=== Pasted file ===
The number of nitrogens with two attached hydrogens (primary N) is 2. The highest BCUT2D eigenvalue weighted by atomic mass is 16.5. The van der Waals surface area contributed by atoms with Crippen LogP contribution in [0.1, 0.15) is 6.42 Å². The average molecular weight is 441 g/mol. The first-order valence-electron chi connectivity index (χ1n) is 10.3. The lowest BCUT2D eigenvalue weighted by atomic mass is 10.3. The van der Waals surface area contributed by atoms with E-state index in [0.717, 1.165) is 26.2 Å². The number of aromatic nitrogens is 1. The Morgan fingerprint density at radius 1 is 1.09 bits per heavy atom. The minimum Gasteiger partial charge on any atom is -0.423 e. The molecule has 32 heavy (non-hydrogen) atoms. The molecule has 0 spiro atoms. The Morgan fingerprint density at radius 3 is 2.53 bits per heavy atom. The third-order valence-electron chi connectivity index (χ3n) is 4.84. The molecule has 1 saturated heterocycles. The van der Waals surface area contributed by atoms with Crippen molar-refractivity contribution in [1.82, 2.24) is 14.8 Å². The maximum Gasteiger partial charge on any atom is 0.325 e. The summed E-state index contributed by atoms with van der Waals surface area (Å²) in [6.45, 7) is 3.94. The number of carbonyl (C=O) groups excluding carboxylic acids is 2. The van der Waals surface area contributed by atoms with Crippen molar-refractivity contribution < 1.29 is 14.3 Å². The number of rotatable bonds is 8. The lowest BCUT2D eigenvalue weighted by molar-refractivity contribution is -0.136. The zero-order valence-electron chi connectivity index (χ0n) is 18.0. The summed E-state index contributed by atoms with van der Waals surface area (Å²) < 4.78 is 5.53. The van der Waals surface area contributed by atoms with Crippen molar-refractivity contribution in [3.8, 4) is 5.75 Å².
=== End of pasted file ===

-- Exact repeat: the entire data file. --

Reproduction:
The number of nitrogens with two attached hydrogens (primary N) is 2. The highest BCUT2D eigenvalue weighted by atomic mass is 16.5. The van der Waals surface area contributed by atoms with Crippen LogP contribution in [0.1, 0.15) is 6.42 Å². The average molecular weight is 441 g/mol. The first-order valence-electron chi connectivity index (χ1n) is 10.3. The lowest BCUT2D eigenvalue weighted by atomic mass is 10.3. The van der Waals surface area contributed by atoms with E-state index in [0.717, 1.165) is 26.2 Å². The number of aromatic nitrogens is 1. The Morgan fingerprint density at radius 1 is 1.09 bits per heavy atom. The minimum Gasteiger partial charge on any atom is -0.423 e. The molecule has 32 heavy (non-hydrogen) atoms. The molecule has 0 spiro atoms. The Morgan fingerprint density at radius 3 is 2.53 bits per heavy atom. The third-order valence-electron chi connectivity index (χ3n) is 4.84. The molecule has 1 saturated heterocycles. The van der Waals surface area contributed by atoms with Crippen molar-refractivity contribution in [1.82, 2.24) is 14.8 Å². The maximum Gasteiger partial charge on any atom is 0.325 e. The summed E-state index contributed by atoms with van der Waals surface area (Å²) in [6.45, 7) is 3.94. The number of carbonyl (C=O) groups excluding carboxylic acids is 2. The van der Waals surface area contributed by atoms with Crippen molar-refractivity contribution < 1.29 is 14.3 Å². The number of rotatable bonds is 8. The lowest BCUT2D eigenvalue weighted by molar-refractivity contribution is -0.136. The zero-order valence-electron chi connectivity index (χ0n) is 18.0. The summed E-state index contributed by atoms with van der Waals surface area (Å²) < 4.78 is 5.53. The van der Waals surface area contributed by atoms with Crippen molar-refractivity contribution in [3.8, 4) is 5.75 Å².